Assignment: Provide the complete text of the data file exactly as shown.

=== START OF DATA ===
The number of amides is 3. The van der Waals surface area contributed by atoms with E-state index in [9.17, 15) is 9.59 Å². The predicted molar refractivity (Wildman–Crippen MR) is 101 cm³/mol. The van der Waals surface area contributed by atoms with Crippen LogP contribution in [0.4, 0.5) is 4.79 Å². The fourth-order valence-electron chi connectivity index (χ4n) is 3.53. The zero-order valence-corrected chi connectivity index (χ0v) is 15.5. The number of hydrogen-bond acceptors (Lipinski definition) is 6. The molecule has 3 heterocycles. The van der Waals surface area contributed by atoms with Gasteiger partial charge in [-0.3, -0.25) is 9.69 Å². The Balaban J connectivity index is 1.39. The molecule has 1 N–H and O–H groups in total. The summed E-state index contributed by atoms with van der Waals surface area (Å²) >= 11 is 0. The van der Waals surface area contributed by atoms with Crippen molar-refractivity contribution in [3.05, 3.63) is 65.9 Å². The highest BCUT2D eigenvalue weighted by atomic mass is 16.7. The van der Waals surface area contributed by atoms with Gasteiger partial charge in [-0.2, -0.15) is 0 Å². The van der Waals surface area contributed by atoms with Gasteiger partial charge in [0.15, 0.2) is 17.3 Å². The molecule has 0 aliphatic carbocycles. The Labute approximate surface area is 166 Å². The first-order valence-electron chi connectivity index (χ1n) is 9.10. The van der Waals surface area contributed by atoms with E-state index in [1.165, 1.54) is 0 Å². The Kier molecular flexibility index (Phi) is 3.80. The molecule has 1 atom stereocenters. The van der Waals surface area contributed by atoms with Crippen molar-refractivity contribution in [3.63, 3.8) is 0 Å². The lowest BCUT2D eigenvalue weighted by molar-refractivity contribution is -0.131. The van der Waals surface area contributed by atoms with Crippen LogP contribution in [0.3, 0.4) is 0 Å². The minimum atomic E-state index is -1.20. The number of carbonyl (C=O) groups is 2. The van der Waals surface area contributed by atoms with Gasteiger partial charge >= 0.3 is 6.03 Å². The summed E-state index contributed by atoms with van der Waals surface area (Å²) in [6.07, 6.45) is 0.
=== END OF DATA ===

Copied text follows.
The number of amides is 3. The van der Waals surface area contributed by atoms with E-state index in [9.17, 15) is 9.59 Å². The predicted molar refractivity (Wildman–Crippen MR) is 101 cm³/mol. The van der Waals surface area contributed by atoms with Crippen LogP contribution in [0.4, 0.5) is 4.79 Å². The fourth-order valence-electron chi connectivity index (χ4n) is 3.53. The zero-order valence-corrected chi connectivity index (χ0v) is 15.5. The number of hydrogen-bond acceptors (Lipinski definition) is 6. The molecule has 3 heterocycles. The van der Waals surface area contributed by atoms with Gasteiger partial charge in [-0.3, -0.25) is 9.69 Å². The Balaban J connectivity index is 1.39. The molecule has 1 N–H and O–H groups in total. The summed E-state index contributed by atoms with van der Waals surface area (Å²) >= 11 is 0. The van der Waals surface area contributed by atoms with Crippen molar-refractivity contribution in [3.05, 3.63) is 65.9 Å². The highest BCUT2D eigenvalue weighted by atomic mass is 16.7. The van der Waals surface area contributed by atoms with Gasteiger partial charge in [-0.2, -0.15) is 0 Å². The van der Waals surface area contributed by atoms with Gasteiger partial charge in [0.15, 0.2) is 17.3 Å². The molecule has 0 aliphatic carbocycles. The Labute approximate surface area is 166 Å². The first-order valence-electron chi connectivity index (χ1n) is 9.10. The van der Waals surface area contributed by atoms with E-state index in [1.165, 1.54) is 0 Å². The Kier molecular flexibility index (Phi) is 3.80. The molecule has 1 atom stereocenters. The van der Waals surface area contributed by atoms with Crippen molar-refractivity contribution in [3.63, 3.8) is 0 Å². The lowest BCUT2D eigenvalue weighted by molar-refractivity contribution is -0.131. The van der Waals surface area contributed by atoms with Crippen LogP contribution in [0.3, 0.4) is 0 Å². The minimum atomic E-state index is -1.20. The number of carbonyl (C=O) groups is 2. The van der Waals surface area contributed by atoms with Gasteiger partial charge >= 0.3 is 6.03 Å². The summed E-state index contributed by atoms with van der Waals surface area (Å²) in [6.07, 6.45) is 0.